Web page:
The study, produced by Torch Concepts of Huntsville, Ala., was titled “Homeland Security: Airline Passenger Risk Assessment” and was intended to be a proof-of-concept analysis for a project on military base security.
“This was a mistake on our part,” JetBlue chief executive David Neeleman said in an apologetic e-mail sent to angry customers.
Neeleman insisted the data JetBlue provided was not shared with any government agency and that Torch has since destroyed the passenger records. New York-based JetBlue said it has taken steps so the situation will not happen again.
Details of the study and JetBlue’s involvement were reported Thursday by Wired.com, which credited privacy activist Bill Scannell for bringing attention to the issue on his Web site, Don’t Spy On.Us.
Rotenberg said his organization was contemplating filing a complaint with the Federal Trade Commission.
JetBlue “really should have known better,” said Richard M. Smith, an Internet security and privacy consultant based in Cambridge, Mass. Smith said the content of the study raises serious questions about whether it was really aimed at military base security.
“It’s basically a prototype for CAPPS II,” Smith said, referring to the nationwide computer system being developed by the Transportation Security Administration. The Computer Assisted Passenger Prescreening System, ordered by Congress after the Sept. 11 attacks, will check such things as credit reports and consumer transactions and compare passenger names with those on government watch lists.
The TSA, the federal agency in charge of airline and airport security, said Friday it was not involved in the study.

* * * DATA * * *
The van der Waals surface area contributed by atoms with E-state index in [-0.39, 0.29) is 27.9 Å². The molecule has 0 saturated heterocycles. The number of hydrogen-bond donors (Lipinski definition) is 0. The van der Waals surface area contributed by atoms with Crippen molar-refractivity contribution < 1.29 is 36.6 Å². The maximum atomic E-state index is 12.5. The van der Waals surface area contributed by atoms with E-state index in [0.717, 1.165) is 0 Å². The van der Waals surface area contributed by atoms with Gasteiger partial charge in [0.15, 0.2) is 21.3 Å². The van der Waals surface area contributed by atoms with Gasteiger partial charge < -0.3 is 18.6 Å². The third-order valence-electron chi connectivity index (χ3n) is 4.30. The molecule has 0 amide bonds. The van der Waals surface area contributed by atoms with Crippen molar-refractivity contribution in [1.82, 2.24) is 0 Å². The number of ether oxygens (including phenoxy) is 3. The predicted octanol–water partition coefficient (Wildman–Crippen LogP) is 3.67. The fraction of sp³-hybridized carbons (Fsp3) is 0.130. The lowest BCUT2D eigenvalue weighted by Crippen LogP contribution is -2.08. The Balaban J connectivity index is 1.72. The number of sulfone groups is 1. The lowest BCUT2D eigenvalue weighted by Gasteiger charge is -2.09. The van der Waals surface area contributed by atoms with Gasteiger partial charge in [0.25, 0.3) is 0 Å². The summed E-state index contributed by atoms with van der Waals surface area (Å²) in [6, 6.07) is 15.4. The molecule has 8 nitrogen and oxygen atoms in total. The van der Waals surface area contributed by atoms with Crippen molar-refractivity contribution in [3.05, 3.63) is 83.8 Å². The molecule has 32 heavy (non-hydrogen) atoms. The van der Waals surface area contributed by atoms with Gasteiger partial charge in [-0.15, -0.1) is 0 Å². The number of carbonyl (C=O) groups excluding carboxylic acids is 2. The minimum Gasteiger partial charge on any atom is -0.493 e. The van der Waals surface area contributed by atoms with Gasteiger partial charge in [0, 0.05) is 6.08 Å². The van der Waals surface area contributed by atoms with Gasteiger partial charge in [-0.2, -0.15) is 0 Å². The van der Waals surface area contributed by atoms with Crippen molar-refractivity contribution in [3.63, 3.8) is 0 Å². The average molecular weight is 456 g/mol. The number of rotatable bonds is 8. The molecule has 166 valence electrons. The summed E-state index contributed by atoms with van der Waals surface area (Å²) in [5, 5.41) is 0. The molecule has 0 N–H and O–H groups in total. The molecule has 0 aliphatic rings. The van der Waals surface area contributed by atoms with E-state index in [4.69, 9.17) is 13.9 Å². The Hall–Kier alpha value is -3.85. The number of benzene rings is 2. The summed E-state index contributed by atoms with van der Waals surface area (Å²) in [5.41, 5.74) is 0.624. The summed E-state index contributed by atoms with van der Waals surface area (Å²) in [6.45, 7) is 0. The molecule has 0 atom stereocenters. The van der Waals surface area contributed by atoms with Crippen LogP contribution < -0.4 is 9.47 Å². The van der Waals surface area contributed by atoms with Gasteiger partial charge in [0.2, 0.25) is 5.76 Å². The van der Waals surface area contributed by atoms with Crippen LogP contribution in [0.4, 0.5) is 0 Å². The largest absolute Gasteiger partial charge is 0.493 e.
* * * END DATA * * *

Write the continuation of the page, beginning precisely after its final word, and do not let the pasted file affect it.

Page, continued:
Torch contacted the TSA last summer for airline industry contacts and the agency complied with the request, but “that was the extent of our involvement,” TSA spokesman Nico Melendez said.
The Torch study analyzed the records JetBlue provided in September 2002, as well as other demographic data collected about the passengers, including Social Security numbers and information about their finances and families.
The apparent goal of the study, which was presented at a technology conference in February, was to determine the usefulness of combining passengers’ travel and personal information in order to create a profiling system that would make air travel more safe.
One conclusion of the study was that “data elements have been identified which best distinguish normal JetBlue passengers from past terrorists.”
Neeleman’s e-mail said Torch “developed this information into a presentation, without JetBlue’s knowledge, for a Department of Homeland Security symposium” and that he was “deeply dismayed to learn of it.”
Neeleman said JetBlue provided passengers’ names, addresses and phone numbers to Torch after an “exceptional request from the Department of Defense to assist their contractor, Torch Concepts, with a project regarding military base security.”
Torch referred calls to its attorney, Richard Marsden, who did not immediately return a call seeking comment.